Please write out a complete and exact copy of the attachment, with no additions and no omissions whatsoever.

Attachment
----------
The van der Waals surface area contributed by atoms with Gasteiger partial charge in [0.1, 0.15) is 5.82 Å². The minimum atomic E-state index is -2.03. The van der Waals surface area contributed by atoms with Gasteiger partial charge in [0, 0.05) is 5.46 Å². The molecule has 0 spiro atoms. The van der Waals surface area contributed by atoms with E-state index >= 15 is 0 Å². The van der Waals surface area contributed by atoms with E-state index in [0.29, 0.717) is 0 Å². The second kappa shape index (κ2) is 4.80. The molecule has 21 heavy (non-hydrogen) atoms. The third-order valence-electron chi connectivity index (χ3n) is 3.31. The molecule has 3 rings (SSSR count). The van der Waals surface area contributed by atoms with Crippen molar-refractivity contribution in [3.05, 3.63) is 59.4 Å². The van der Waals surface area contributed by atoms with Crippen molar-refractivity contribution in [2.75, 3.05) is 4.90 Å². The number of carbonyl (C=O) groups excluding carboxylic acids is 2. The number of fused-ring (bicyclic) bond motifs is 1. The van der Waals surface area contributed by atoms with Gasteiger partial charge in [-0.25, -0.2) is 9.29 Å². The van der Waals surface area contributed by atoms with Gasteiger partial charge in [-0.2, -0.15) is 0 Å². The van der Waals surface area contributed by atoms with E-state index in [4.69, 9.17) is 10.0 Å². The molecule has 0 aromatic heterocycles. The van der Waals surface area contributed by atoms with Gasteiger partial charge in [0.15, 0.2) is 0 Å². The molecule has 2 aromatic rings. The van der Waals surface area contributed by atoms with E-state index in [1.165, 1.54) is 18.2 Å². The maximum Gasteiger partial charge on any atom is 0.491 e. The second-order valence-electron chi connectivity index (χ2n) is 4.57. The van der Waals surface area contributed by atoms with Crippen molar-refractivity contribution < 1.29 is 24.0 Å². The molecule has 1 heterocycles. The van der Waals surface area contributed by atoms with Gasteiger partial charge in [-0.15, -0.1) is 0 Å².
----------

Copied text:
The van der Waals surface area contributed by atoms with Gasteiger partial charge in [0.1, 0.15) is 5.82 Å². The minimum atomic E-state index is -2.03. The van der Waals surface area contributed by atoms with Gasteiger partial charge in [0, 0.05) is 5.46 Å². The molecule has 0 spiro atoms. The van der Waals surface area contributed by atoms with E-state index >= 15 is 0 Å². The van der Waals surface area contributed by atoms with E-state index in [0.29, 0.717) is 0 Å². The second kappa shape index (κ2) is 4.80. The molecule has 21 heavy (non-hydrogen) atoms. The third-order valence-electron chi connectivity index (χ3n) is 3.31. The molecule has 3 rings (SSSR count). The van der Waals surface area contributed by atoms with Crippen molar-refractivity contribution in [3.05, 3.63) is 59.4 Å². The van der Waals surface area contributed by atoms with Crippen molar-refractivity contribution in [2.75, 3.05) is 4.90 Å². The number of carbonyl (C=O) groups excluding carboxylic acids is 2. The number of fused-ring (bicyclic) bond motifs is 1. The van der Waals surface area contributed by atoms with Gasteiger partial charge in [-0.25, -0.2) is 9.29 Å². The van der Waals surface area contributed by atoms with Gasteiger partial charge in [-0.2, -0.15) is 0 Å². The van der Waals surface area contributed by atoms with E-state index in [4.69, 9.17) is 10.0 Å². The molecule has 0 aromatic heterocycles. The van der Waals surface area contributed by atoms with Gasteiger partial charge in [0.15, 0.2) is 0 Å². The molecule has 2 aromatic rings. The van der Waals surface area contributed by atoms with E-state index in [1.165, 1.54) is 18.2 Å². The maximum Gasteiger partial charge on any atom is 0.491 e. The second-order valence-electron chi connectivity index (χ2n) is 4.57. The van der Waals surface area contributed by atoms with Crippen molar-refractivity contribution < 1.29 is 24.0 Å². The molecule has 1 heterocycles. The van der Waals surface area contributed by atoms with Gasteiger partial charge in [-0.15, -0.1) is 0 Å².